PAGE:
05 / 22


Nervousness on financial markets persisted in May. After initial heavy losses, global stock markets launched a significant recovery at the end of the month. Inflation concerns, which had dominated until then, gave way to growth worries. Expectations of tighter U.S. monetary policy remained, but leveled off with growth concerns. Increasingly, global economic data point to weaker growth in the coming months. The Economic Surprise Indices compiled by Citigroup clearly underline this - for Europe or the USA, these are increasingly pointing south, which means that actual economic development is diverging from forecasts. Despite these more pronounced weakening signals in the macroeconomic outlook, which are further accompanied by poor retail results from the leading U.S. retailers, analyst consensus for the U.S. equity market still sees earnings growth of over 10% (!) and hardly any margin erosion (see FOCUS). Not surprisingly, the strongest growth is expected in the energy sector (+106%), while the weakest is expected in financials (-11%). A record number of U.S. companies also cite Ukraine in earnings reports, even though the market itself is hardly relevant to the companies. This shows that the suffering of inflation is gladly attributed mainly to the war or it is generally a welcome justification for a more cautious outlook for CEOs. Even before the war started, higher commodity prices and rising wages were a burdening factor. Furthermore, a much-needed easing in energy or food prices is still not in sight. The ongoing war in Ukraine is causing shortages and increased supply difficulties for wheat as well as higher energy prices. The restrictive COVID policy of the Chinese is further fueling the supply chain problem. The U.S. Federal Reserve raised the federal funds rate by 50 basis points in May, as expected, in one of the most aggressive hike cycles since 2000.

Equity Markets

The Swiss stock market SMI lost significantly more in the global context for once (-4%). Nestlé shares came under pressure following disappointing earnings reports from Target Corp. and Walmart Inc. Roche's non-voting equity securities lost around -10% due to disappointing trial results for their new lung cancer therapy. The set of figures released by the dominant U.S. retailers was a reflection of the U.S. consumer, plagued by high inflation, who has less to spend on more profitable categories such as clothing or home furnishings due to higher prices for food and gasoline. Likewise, retailers struggled to pass on higher energy and transportation costs to customers more quickly, which weighed on margins. Shares of Walmart lost more than -11% in one day, and those of Target lost nearly a quarter. In contrast, low-cost retailers Dollar Tree or Dollar General benefited from the new thriftiness of the US consumer, both of which exceeded profit expectations. The U.S. equity markets closed mixed (S&P 500 +0.01%, Nasdaq -1.65%) thanks to a recovery after a rarely seen tightrope walk. The Dow Jones Industrials Index posted its best day of the year ahead of the Federal Reserve's interest rate decision, only to post its biggest loss of the year the following day. The small cap segment in Switzerland measured by the SPI Extra reduced the at times extreme monthly loss of -8% to -3.8%. For the recovery towards the end of the month, the rebalancing of funds and pension funds in the U.S. may have helped - JP Morgan estimates a volume of between $34 to $56 billion, which had to be reinvested in the U.S. towards the end of the month.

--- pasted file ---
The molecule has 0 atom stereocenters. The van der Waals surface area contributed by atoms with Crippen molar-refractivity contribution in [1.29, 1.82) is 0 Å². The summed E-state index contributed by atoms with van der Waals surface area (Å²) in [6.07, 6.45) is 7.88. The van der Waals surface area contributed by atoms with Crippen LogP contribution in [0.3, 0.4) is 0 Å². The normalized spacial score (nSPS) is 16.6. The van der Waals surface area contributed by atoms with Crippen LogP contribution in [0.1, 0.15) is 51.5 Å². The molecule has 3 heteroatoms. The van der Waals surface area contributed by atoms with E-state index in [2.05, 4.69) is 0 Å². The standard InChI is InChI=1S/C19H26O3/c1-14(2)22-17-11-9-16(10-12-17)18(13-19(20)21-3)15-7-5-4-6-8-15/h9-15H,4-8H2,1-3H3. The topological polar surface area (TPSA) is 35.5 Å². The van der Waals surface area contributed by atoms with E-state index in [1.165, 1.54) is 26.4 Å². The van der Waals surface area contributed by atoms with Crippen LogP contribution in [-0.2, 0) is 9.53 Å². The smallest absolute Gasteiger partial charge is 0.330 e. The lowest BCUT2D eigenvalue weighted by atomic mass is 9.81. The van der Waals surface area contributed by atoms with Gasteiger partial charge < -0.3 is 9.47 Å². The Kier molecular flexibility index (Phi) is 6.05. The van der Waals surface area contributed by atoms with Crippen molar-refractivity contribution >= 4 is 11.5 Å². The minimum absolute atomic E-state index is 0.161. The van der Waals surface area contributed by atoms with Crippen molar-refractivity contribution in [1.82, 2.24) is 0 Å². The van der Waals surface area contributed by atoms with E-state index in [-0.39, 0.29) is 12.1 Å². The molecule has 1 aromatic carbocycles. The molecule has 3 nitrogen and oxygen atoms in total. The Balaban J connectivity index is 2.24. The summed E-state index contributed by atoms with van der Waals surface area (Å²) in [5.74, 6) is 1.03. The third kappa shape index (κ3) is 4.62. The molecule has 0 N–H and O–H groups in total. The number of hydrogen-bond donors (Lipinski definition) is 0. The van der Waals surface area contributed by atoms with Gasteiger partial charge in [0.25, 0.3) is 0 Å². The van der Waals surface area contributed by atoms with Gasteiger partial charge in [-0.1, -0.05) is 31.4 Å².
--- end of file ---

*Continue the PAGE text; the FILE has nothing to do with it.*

Interest Rates

Owing to the change of guard between the two main concerns - inflation through growth - the majority of interest rates fell significantly from their highs, which certainly also contributed to the recovery in equities. With bad news on the economic front, inflation expectations also fell back somewhat. However, it is still too early to speak of a FED pivot - the Fed will stick to its historically fast tightening cycle as long as there are no increasing signs of a slowdown in inflation or an increased risk of recession. Further interest rate hikes of 50 basis points each are therefore to be expected in June and July.

Currencies / Commodities

After showing relentless strength over the course of the year, the USD depreciated significantly due to growth concerns and the resulting lowered expectations for monetary policy. Earlier, the USD reached parity with the Swiss franc for the first time since 2019, before significant declines pushed the exchange rate back below 96 centimes at the end of the month. However, prices for oil and gas continued to climb (WTI +9.5%, Nat Gas+11%). The bushel of wheat gained at times up to 11%.


Investor sentiment is still pessimistic. However, survey data diverge with positioning. Despite the sell-off on the financial markets, we note that speculators in the U.S.A. hardly hold any hedging positions (see FOCUS). Overall, therefore, the sentiment and positioning data do not paint a clear picture. We deduce that the recovery already underway is likely to be only temporary in nature, insofar as we do not observe any substantial calming of the leading interlocking themes of inflation, monetary policy and supply chains. Furthermore, valuations are only moderately attractive, provided that analysts' optimistic growth estimates can be achieved - which we are currently judging with caution.


Focus Market Forecast